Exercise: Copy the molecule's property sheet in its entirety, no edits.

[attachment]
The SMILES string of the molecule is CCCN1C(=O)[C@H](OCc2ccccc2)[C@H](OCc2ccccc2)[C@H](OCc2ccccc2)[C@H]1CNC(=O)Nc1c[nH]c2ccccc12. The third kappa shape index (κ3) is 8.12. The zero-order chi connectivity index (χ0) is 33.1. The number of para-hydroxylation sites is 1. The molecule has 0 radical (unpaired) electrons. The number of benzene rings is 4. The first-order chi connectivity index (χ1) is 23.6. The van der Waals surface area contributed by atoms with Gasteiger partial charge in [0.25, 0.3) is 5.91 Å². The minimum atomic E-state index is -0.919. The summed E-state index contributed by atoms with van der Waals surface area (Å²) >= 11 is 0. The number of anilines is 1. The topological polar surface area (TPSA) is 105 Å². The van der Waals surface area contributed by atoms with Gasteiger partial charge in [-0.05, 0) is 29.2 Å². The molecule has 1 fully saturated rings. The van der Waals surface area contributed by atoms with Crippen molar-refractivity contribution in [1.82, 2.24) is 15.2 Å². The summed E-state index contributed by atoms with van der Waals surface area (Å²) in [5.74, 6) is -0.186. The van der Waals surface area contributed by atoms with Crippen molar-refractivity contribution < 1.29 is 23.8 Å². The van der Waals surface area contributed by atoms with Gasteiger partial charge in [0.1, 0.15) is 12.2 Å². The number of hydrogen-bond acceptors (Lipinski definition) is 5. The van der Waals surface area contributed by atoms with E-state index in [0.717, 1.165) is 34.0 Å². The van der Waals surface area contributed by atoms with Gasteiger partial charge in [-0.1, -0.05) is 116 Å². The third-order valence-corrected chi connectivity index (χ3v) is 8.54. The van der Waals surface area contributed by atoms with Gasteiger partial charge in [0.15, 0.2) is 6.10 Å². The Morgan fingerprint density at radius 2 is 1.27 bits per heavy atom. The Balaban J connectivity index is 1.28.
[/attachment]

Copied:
The SMILES string of the molecule is CCCN1C(=O)[C@H](OCc2ccccc2)[C@H](OCc2ccccc2)[C@H](OCc2ccccc2)[C@H]1CNC(=O)Nc1c[nH]c2ccccc12. The third kappa shape index (κ3) is 8.12. The zero-order chi connectivity index (χ0) is 33.1. The number of para-hydroxylation sites is 1. The molecule has 0 radical (unpaired) electrons. The number of benzene rings is 4. The first-order chi connectivity index (χ1) is 23.6. The van der Waals surface area contributed by atoms with Gasteiger partial charge in [0.25, 0.3) is 5.91 Å². The minimum atomic E-state index is -0.919. The summed E-state index contributed by atoms with van der Waals surface area (Å²) >= 11 is 0. The number of anilines is 1. The topological polar surface area (TPSA) is 105 Å². The van der Waals surface area contributed by atoms with Gasteiger partial charge in [-0.05, 0) is 29.2 Å². The molecule has 1 fully saturated rings. The van der Waals surface area contributed by atoms with Crippen molar-refractivity contribution in [1.82, 2.24) is 15.2 Å². The summed E-state index contributed by atoms with van der Waals surface area (Å²) in [5.74, 6) is -0.186. The van der Waals surface area contributed by atoms with Crippen molar-refractivity contribution < 1.29 is 23.8 Å². The van der Waals surface area contributed by atoms with Gasteiger partial charge in [0.1, 0.15) is 12.2 Å². The number of hydrogen-bond acceptors (Lipinski definition) is 5. The van der Waals surface area contributed by atoms with E-state index in [0.717, 1.165) is 34.0 Å². The van der Waals surface area contributed by atoms with Gasteiger partial charge in [-0.1, -0.05) is 116 Å². The third-order valence-corrected chi connectivity index (χ3v) is 8.54. The van der Waals surface area contributed by atoms with Gasteiger partial charge in [0.15, 0.2) is 6.10 Å². The Morgan fingerprint density at radius 2 is 1.27 bits per heavy atom. The Balaban J connectivity index is 1.28.